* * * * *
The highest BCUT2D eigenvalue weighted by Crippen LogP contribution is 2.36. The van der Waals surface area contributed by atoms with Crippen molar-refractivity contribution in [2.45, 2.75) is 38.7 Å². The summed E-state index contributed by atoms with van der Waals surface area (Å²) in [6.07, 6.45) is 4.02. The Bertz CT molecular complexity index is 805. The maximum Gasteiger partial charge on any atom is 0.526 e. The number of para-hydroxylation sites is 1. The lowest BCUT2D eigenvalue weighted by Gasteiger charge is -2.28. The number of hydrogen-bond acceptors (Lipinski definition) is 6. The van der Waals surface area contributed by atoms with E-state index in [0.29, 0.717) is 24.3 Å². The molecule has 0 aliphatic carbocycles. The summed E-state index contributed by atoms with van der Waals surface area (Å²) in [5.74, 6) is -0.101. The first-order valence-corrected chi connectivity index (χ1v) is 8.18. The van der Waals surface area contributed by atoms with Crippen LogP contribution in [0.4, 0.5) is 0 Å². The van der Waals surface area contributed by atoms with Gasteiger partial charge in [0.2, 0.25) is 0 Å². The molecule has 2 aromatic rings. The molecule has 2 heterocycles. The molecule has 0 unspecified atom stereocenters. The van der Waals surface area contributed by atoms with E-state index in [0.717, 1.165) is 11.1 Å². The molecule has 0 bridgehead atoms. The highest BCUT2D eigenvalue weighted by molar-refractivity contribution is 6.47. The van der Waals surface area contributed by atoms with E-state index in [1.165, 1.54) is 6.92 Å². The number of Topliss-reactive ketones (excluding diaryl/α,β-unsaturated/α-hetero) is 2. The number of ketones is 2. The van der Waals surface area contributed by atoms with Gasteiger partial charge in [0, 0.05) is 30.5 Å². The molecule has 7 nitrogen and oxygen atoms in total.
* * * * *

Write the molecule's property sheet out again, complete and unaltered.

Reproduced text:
The highest BCUT2D eigenvalue weighted by Crippen LogP contribution is 2.36. The van der Waals surface area contributed by atoms with Crippen molar-refractivity contribution in [2.45, 2.75) is 38.7 Å². The summed E-state index contributed by atoms with van der Waals surface area (Å²) in [6.07, 6.45) is 4.02. The Bertz CT molecular complexity index is 805. The maximum Gasteiger partial charge on any atom is 0.526 e. The number of para-hydroxylation sites is 1. The lowest BCUT2D eigenvalue weighted by Gasteiger charge is -2.28. The number of hydrogen-bond acceptors (Lipinski definition) is 6. The van der Waals surface area contributed by atoms with E-state index in [0.29, 0.717) is 24.3 Å². The molecule has 0 aliphatic carbocycles. The summed E-state index contributed by atoms with van der Waals surface area (Å²) in [5.74, 6) is -0.101. The first-order valence-corrected chi connectivity index (χ1v) is 8.18. The van der Waals surface area contributed by atoms with Crippen LogP contribution in [0.4, 0.5) is 0 Å². The van der Waals surface area contributed by atoms with Gasteiger partial charge in [0.2, 0.25) is 0 Å². The molecule has 2 aromatic rings. The molecule has 2 heterocycles. The molecule has 0 unspecified atom stereocenters. The van der Waals surface area contributed by atoms with E-state index in [0.717, 1.165) is 11.1 Å². The molecule has 0 bridgehead atoms. The highest BCUT2D eigenvalue weighted by molar-refractivity contribution is 6.47. The van der Waals surface area contributed by atoms with E-state index in [1.165, 1.54) is 6.92 Å². The number of Topliss-reactive ketones (excluding diaryl/α,β-unsaturated/α-hetero) is 2. The number of ketones is 2. The van der Waals surface area contributed by atoms with Gasteiger partial charge in [0, 0.05) is 30.5 Å². The molecule has 7 nitrogen and oxygen atoms in total.